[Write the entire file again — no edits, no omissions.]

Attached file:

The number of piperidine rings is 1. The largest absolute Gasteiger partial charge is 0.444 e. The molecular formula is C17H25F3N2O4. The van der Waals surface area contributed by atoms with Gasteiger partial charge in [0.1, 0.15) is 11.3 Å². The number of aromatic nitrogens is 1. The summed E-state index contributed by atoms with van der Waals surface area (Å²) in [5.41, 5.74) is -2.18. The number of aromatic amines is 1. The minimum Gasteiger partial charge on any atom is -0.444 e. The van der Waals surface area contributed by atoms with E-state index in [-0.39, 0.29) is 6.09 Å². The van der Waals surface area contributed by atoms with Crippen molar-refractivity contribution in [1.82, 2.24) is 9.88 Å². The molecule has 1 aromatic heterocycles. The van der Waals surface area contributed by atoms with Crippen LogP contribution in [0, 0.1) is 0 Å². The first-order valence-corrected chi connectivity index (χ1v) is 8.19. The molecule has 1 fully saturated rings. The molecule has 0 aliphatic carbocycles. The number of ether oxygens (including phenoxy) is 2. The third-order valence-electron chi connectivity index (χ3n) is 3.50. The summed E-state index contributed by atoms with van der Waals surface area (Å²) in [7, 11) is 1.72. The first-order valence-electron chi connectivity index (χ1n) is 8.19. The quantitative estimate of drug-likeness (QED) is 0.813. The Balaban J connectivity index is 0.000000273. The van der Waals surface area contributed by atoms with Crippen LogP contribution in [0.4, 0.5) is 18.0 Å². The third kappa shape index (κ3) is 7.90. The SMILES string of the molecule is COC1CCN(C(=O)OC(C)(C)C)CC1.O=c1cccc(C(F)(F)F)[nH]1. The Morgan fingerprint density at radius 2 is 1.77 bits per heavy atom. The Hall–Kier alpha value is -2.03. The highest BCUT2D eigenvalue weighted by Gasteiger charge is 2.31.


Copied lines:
The number of piperidine rings is 1. The largest absolute Gasteiger partial charge is 0.444 e. The molecular formula is C17H25F3N2O4. The van der Waals surface area contributed by atoms with Gasteiger partial charge in [0.1, 0.15) is 11.3 Å². The number of aromatic nitrogens is 1. The summed E-state index contributed by atoms with van der Waals surface area (Å²) in [5.41, 5.74) is -2.18. The number of aromatic amines is 1. The minimum Gasteiger partial charge on any atom is -0.444 e. The van der Waals surface area contributed by atoms with E-state index in [-0.39, 0.29) is 6.09 Å². The van der Waals surface area contributed by atoms with Crippen molar-refractivity contribution in [1.82, 2.24) is 9.88 Å². The molecule has 1 aromatic heterocycles. The van der Waals surface area contributed by atoms with Crippen LogP contribution in [0, 0.1) is 0 Å². The first-order valence-corrected chi connectivity index (χ1v) is 8.19. The molecule has 1 fully saturated rings. The molecule has 0 aliphatic carbocycles. The number of ether oxygens (including phenoxy) is 2. The third-order valence-electron chi connectivity index (χ3n) is 3.50. The summed E-state index contributed by atoms with van der Waals surface area (Å²) in [7, 11) is 1.72. The first-order valence-electron chi connectivity index (χ1n) is 8.19. The quantitative estimate of drug-likeness (QED) is 0.813. The Balaban J connectivity index is 0.000000273. The van der Waals surface area contributed by atoms with Crippen LogP contribution in [0.4, 0.5) is 18.0 Å². The third kappa shape index (κ3) is 7.90. The SMILES string of the molecule is COC1CCN(C(=O)OC(C)(C)C)CC1.O=c1cccc(C(F)(F)F)[nH]1. The Morgan fingerprint density at radius 2 is 1.77 bits per heavy atom. The Hall–Kier alpha value is -2.03. The highest BCUT2D eigenvalue weighted by Gasteiger charge is 2.31.